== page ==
New century is off to a wobbly start

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PARIS -- This certainly is not the best of times, nor can it be called the worst of recent times, considering the years of totalitarianism, war and cold war the world lived through in the 20th century, recently closed. But the years since 2000 have provided no auspicious start to the 21st century.

Even the American Republican right, which thought itself on top of the world when it won the congressional elections of 2010, has just concluded a convention of conservative voters in which the dominant theme has been the Republican Party's own self-destruction -- its willful distancing of itself from those new forces in the country that, to the astonishment of Republican voters, have now twice elected a black liberal intellectual to the presidency, despite the fact that this man's first term was not much of a success, and his second term is badly begun.

This group -- the Conservative Political Action Conference -- heard little about how the Republican Party can recover; even though even the Republican National Committee has recently acknowledged its own mishandling of the Romney presidential campaign.

All this concerns non-Republicans because in the 1980s and 1990s the United States seemed a solidly right-wing country, with Ronald Reagan's enchantment of the electorate, later followed by his vice president, George H.W. Bush, and the latter's disastrous scion, George W. Even the interval between the two Bushes was occupied by Bill Clinton, a Democrat who had succeeded by turning right, and the Democrat now in presidential office is, in matters of international law, civil justice and morality, continuing in the soiled steps of the Bush/Cheney administration.

The question now raised on both right and left in the United States is whether the Republic itself can survive its suffocation by political money that blocks any legislative or even executive-branch action not bought and pre-paid by self-serving interests on one side or the other. Republics cannot live without a modicum of disinterested leadership.

Elsewhere in the world, what has naively been seen as spontaneous democratic progress in the Arab Middle East has been halted in Tunisia and Egypt because of the popular religious appeal of the Muslim Brotherhood parties. They have been put into office by generous and edifying promises, but halted not so much by forces of private interest as of factionalism and political inexperience and incompetence. These are the same factors in the past responsible for the incidence of military or "national security" governments in the Islamic region, where no real tradition or inheritance of experience in secular and representative government has existed, so that monarchical or sectarian family power continues to rule Saudi Arabia, the Gulf monarchies, and -- suicidally so -- Syria.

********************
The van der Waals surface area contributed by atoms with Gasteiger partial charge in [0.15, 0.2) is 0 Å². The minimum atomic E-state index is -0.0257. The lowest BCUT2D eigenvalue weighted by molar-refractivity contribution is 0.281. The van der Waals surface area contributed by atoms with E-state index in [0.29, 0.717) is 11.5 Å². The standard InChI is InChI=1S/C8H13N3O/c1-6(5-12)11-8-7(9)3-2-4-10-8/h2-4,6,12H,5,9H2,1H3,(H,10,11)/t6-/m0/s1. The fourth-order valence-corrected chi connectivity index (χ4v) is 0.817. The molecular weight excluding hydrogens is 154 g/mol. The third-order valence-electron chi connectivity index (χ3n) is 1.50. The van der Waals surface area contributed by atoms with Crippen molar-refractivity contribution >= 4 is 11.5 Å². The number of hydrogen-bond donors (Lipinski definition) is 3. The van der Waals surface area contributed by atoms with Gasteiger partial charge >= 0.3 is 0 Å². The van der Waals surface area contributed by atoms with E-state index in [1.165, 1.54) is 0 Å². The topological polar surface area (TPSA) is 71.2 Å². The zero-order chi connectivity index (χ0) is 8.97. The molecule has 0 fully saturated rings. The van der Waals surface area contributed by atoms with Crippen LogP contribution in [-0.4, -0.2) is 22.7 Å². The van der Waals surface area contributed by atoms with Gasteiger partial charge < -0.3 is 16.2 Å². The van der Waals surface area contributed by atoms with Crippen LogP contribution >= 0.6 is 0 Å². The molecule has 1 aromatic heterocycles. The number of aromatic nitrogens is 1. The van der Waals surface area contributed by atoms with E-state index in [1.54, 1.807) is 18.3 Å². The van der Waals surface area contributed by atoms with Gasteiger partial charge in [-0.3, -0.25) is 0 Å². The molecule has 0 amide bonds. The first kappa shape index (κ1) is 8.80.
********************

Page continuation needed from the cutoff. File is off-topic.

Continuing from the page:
And of course, thanks to the George W. Bush administration, we observe this week the 10th anniversary of the American invasion of Iraq. Infrastructure ruin still exists there, consistent episodes of violence, and the country slips slowly towards sectarian war. According to official Iraqi statistics, the incidence of cancer in Iraq, which was 40 cases in 100,000 people before the invasion, now is 40 times higher and rising, presumed the result of U.S. use of depleted uranium munitions, above all in Fallujah and Baghdad, both subjected to American "shock and awe" attacks.

To turn to the source of the Middle Eastern crisis, President Barack Obama is in Israel this week without even an official hint from the White House of a renewed search for a solution to the Israeli-Palestinian conflict. The skim on the situation from the usual "informed sources" is that the president will trade a promise by Israeli Prime Minister Benjamin Netanyahu not to attack Iran soon (and thereby draw the United States into another Middle Eastern war on Obama's watch) in exchange for continuing American complicity in Israel's annexation of Palestinian lands, and displacement and persecution of the Palestinian people. One favor deserves another. Obama might even give back the Israeli spy, Jonathan Pollard, who was sentenced to life imprisonment in the United States in 1987.

Even Western Europe, which until the bankers made it their prey had presumed itself a fairly safe haven from the ills of the world, has condoned the dangerous precedent of looting citizens' bank accounts in the name of fiscal integrity. No one escapes, when times are bad.

(Visit William Pfaff's Web site for more on his latest book, "The Irony of Manifest Destiny: The Tragedy of America's Foreign Policy" (Walker & Co., $25), at http://www.williampfaff.com.)

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THE EDITORIAL BOARD


Andy Green, the opinion editor, has taken the "know a little bit about everything" approach in his time at The Sun. He was the city/state editor before coming to the editorial board, and prior to that he covered the State House and Baltimore County government.

Tricia Bishop, the deputy editorial page editor, was a reporter in the business and metro sections covering biotechnology, education and city and federal courts prior to joining the board.

Peter Jensen, former State House reporter and features writer, takes the lead on state government, transportation issues and the environment; he is the board's resident funny man and capital schmooze.

Glenn McNatt, who returned to editorial writing after serving as the newspaper's art critic, keeps an eye on the arts, culture, politics and the law for the editorial board.

Eliminating pension taxes [Poll]

Republican gubernatorial candidate Larry Hogan told a retirement community this week that he wants to eliminate state income taxes on pensions, but offered no plan to do it. Is this a realistic idea?

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